Other Significant
Consumer Protection Bills

Labelling Sunscreen Products

sun According to the American Cancer Society, over 800,000 new cases of highly curable basal cell or squamous cell skin cancers are diagnosed each year. Since 1973, the incidence of skin cancer has increased about 4% each year.

With many consumers using sunscreen products to prevent against the risk of skin cancer, it is vitally important that they be made aware of the fact that sunscreen is not protective against the sun’s rays after a certain shelf life.

For the seventh consecutive year, the Assembly passed A.1988 (Weisenberg), requiring that all sunscreen products be labelled with expiration dates and storage recommendations.

The Assembly also passed a resolution, K.780 (Weisenberg, Pheffer), calling on the federal government — specifically the federal Food and Drug Administration (FDA) — to formulate federal regulations requiring that the label on any sunscreen product sold in the United States include an expiration date and storage recommendations.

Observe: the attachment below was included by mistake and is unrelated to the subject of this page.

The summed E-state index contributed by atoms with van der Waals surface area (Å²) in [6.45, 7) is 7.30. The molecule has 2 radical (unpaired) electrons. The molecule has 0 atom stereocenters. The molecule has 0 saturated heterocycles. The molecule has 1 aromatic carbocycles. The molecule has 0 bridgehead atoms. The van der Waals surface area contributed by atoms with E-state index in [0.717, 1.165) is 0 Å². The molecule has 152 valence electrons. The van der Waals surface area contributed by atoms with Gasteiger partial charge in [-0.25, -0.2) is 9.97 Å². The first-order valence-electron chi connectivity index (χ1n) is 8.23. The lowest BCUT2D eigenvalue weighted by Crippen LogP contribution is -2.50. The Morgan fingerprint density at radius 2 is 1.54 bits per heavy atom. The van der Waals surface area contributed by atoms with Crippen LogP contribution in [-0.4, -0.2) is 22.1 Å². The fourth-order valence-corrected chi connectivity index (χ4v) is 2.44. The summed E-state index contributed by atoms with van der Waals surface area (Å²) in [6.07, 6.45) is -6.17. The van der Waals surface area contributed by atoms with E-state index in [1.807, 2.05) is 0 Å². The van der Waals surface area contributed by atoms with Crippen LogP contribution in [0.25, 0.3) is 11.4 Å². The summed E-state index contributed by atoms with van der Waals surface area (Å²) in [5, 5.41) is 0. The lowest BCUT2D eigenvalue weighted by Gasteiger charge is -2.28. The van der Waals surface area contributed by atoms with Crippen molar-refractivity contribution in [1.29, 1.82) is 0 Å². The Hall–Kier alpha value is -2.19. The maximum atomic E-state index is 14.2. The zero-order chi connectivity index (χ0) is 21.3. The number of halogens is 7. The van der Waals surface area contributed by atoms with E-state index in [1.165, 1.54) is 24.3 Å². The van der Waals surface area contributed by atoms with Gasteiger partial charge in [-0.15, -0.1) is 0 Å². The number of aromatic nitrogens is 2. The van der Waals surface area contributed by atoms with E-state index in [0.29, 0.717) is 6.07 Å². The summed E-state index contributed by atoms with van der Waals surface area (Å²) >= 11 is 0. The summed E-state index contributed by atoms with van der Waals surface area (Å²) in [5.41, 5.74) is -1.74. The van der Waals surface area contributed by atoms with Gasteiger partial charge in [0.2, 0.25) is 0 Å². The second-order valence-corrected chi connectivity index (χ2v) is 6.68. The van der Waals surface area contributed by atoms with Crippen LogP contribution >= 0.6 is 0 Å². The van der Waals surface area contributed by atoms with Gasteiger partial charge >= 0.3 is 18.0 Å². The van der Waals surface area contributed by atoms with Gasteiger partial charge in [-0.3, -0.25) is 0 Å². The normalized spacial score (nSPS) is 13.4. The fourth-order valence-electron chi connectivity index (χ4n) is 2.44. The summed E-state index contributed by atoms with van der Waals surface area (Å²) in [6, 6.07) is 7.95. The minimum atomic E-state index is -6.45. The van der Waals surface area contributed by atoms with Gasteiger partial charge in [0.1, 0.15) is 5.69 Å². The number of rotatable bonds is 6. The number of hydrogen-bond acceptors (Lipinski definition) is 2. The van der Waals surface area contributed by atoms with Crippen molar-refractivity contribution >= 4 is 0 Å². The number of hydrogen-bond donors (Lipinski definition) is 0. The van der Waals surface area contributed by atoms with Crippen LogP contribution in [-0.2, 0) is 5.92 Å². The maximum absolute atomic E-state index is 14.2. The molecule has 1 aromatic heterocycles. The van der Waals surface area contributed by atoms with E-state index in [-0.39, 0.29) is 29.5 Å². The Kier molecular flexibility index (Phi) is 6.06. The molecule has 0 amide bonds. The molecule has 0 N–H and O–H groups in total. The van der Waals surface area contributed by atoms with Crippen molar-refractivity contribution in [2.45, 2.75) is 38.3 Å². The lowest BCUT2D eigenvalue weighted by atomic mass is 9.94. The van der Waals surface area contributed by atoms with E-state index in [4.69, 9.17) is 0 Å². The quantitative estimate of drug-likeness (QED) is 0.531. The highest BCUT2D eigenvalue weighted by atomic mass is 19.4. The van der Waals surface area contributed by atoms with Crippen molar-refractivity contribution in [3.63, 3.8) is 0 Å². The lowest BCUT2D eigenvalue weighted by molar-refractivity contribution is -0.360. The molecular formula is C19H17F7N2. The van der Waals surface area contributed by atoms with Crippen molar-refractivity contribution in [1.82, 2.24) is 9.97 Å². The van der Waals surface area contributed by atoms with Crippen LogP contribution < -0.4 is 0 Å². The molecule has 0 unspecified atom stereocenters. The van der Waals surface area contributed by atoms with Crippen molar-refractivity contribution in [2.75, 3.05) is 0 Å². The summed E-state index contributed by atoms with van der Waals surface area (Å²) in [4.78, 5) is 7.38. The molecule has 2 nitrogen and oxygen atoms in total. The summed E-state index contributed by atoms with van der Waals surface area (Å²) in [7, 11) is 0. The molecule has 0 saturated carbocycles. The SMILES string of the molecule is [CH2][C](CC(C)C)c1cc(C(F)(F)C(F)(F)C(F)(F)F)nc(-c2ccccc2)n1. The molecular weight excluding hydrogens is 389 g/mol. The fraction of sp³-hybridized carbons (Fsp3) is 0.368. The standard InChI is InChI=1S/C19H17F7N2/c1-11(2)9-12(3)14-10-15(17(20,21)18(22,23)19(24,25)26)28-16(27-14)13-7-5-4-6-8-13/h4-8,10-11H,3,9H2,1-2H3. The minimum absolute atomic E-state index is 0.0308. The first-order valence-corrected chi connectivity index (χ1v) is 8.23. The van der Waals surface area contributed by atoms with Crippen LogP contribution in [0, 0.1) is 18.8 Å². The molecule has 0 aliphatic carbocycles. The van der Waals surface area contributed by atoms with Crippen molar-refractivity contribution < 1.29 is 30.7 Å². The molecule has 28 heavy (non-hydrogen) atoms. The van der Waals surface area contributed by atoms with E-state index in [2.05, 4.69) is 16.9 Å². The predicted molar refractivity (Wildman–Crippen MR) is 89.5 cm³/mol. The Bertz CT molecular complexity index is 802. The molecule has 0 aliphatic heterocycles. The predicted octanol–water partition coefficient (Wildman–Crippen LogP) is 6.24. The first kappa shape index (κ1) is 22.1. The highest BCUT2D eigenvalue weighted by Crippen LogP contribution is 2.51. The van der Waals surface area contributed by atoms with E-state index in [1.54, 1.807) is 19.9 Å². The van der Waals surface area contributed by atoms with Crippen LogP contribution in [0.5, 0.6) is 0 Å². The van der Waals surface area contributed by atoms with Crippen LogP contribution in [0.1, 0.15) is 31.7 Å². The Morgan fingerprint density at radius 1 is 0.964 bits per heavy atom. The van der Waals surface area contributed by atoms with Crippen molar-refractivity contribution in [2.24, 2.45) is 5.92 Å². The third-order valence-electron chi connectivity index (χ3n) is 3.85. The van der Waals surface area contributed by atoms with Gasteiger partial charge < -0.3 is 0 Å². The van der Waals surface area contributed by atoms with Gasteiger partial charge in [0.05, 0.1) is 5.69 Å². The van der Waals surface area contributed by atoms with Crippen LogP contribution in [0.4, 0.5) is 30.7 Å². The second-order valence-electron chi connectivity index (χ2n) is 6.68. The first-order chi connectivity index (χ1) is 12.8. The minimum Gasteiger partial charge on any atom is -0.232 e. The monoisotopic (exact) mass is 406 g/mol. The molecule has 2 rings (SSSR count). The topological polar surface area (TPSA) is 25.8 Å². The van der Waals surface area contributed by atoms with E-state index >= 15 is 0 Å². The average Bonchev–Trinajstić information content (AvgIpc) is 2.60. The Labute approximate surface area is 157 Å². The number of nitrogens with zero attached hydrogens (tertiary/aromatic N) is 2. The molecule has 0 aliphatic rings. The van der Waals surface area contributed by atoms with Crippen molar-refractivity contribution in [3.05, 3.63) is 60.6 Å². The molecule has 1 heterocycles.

Increased Consumer
Protection For Funeral Goods and Services

Chairwoman Pheffer sponsored a bill, A.7739, that would put protections in place for consumers who wish to put money aside to cover the cost of their own funeral. The bill, which passed both the Assembly and the Senate, would make it illegal for a funeral director to receive a commission from the sale of a funeral/burial insurance policy. Currently, a funeral director is not allowed to receive commission from the sale of a trust. This bill closes a loophole in the law and would ensure that there is no financial incentive to steer a consumer towards any type of funeral service.

C. Adrienne Rhodes, Executive Director of the Consumer Protection Board, addresses the Consumer Affairs Committee. C. Adrienne Rhodes, Executive Director of the Consumer Protection Board, addresses the Consumer Affairs Committee.

In addition, this bill would ensure that money deposited in an interest bearing trust to pay for funeral expenses could not be invested in surety bonds. This change was prompted by concerns in Florida, where monies were put in high-risk surety bonds and then lost when the bond issuers defaulted on bond payments.

New York is already considered a leader in consumer protection when it comes to funeral goods and services. This bill strengthens our law and ensures that consumers can continue to rely on the strong rights and protections afforded by New York State. This bill is awaiting action by the Governor.

For more information, contact:
Audrey I. Pheffer, Chair
Assembly Committee on Consumer Affairs and Protection

Room 941 LOB
Albany, NY 12248
(518) 455-4292

90-16 Rockaway Beach Blvd.
Rockaway Beach, NY 11693
(718) 945-9550
108-14 Crossbay Blvd.
Ozone Park, NY 11417
(718) 641-8755